The award of this year’s Nobel peace prize to President Obama will be met with widespread incredulity, consternation in many capitals and probably deep embarrassment by the President himself.
Rarely has an award had such an obvious political and partisan intent. It was clearly seen by the Norwegian Nobel committee as a way of expressing European gratitude for an end to the Bush Administration, approval for the election of America’s first black president and hope that Washington will honour its promise to re-engage with the world.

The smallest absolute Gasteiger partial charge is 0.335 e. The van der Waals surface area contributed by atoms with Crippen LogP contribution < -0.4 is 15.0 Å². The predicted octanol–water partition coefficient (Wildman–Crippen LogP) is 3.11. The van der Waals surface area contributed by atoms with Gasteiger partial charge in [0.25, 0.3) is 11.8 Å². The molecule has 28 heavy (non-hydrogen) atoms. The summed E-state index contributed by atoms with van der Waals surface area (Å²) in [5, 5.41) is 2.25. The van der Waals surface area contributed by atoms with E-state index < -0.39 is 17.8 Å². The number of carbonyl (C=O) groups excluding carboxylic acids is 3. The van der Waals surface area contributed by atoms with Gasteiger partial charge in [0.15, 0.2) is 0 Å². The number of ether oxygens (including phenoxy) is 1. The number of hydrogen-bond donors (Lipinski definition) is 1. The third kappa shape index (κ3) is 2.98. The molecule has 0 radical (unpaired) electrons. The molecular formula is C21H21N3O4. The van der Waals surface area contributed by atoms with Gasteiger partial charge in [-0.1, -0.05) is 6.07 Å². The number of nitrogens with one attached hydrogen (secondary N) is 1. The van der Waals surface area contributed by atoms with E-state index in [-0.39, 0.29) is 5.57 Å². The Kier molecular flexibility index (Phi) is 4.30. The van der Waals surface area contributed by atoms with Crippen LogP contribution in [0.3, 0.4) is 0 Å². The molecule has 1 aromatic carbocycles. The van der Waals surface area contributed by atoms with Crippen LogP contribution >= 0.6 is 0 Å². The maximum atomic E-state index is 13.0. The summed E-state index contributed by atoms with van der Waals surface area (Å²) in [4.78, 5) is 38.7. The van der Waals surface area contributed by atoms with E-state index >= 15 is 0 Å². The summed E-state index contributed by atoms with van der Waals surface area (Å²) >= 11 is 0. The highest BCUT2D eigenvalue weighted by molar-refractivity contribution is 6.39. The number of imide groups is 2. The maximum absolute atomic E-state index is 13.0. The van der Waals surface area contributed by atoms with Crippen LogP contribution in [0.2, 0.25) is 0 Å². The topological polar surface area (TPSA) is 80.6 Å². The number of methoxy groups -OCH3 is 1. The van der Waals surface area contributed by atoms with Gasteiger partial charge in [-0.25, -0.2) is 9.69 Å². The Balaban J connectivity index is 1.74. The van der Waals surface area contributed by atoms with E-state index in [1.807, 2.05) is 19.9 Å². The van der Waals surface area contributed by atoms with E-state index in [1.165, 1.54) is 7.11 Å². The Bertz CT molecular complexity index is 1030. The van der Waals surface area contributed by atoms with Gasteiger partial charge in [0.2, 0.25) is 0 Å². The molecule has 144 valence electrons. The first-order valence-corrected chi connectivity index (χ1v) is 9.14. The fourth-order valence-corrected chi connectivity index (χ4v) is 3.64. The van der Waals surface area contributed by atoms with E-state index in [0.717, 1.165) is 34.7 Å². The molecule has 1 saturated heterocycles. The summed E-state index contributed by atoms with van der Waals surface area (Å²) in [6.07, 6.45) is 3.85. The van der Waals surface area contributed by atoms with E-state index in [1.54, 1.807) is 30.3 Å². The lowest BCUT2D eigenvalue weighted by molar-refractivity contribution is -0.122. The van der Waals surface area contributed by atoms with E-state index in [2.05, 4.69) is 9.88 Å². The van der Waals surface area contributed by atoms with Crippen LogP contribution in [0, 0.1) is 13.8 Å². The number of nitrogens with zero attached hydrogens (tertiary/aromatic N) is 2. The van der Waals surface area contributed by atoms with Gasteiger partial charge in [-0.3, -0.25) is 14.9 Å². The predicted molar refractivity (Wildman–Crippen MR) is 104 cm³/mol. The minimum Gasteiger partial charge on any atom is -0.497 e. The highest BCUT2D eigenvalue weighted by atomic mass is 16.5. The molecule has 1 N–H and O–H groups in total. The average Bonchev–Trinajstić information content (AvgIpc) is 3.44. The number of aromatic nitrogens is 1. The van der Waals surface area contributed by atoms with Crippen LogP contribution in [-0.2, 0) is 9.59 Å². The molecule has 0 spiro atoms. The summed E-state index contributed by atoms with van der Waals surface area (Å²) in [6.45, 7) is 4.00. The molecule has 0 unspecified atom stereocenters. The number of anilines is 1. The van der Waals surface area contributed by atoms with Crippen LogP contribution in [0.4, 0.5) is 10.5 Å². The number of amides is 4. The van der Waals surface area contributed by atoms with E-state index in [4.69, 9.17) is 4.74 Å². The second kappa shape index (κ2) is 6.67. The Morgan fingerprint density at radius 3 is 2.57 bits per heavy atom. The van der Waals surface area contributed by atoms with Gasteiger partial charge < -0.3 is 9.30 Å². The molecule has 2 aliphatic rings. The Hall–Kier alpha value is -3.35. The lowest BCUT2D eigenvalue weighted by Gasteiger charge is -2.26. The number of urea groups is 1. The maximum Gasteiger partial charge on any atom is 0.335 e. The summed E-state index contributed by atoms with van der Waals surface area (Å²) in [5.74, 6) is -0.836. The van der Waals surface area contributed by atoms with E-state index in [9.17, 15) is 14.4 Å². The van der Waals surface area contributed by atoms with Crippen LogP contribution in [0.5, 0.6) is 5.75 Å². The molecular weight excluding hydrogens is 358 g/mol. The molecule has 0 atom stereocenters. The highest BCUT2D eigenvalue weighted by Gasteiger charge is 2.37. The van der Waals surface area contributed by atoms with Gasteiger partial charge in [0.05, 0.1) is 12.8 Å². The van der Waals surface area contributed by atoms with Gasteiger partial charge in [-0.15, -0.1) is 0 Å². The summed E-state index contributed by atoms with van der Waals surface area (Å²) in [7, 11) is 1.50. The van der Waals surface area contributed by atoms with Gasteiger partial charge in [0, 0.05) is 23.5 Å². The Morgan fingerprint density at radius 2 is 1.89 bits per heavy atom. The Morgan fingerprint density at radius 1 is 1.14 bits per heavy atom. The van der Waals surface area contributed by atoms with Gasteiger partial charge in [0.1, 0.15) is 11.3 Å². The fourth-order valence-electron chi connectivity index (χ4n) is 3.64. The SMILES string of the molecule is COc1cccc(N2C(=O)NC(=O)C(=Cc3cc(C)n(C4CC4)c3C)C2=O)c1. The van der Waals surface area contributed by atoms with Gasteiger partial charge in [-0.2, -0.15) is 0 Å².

Instead, the prize risks looking preposterous in its claims, patronising in its intentions and demeaning in its attempt to build up a man who has barely begun his period in office, let alone achieved any tangible outcome for peace.
Obama hasn’t done anything to deserve it. He hasn’t had time, and the time he’s had hasn’t been very productive.
The only rational explanation for this is that someone has dispatched visitors to the committee with suitcases stuffed with 500 Euro notes. The 500 Euro note makes major cash transactions easier than the usual US$100 note, and the Euro has been on the rise against the US$ for some time.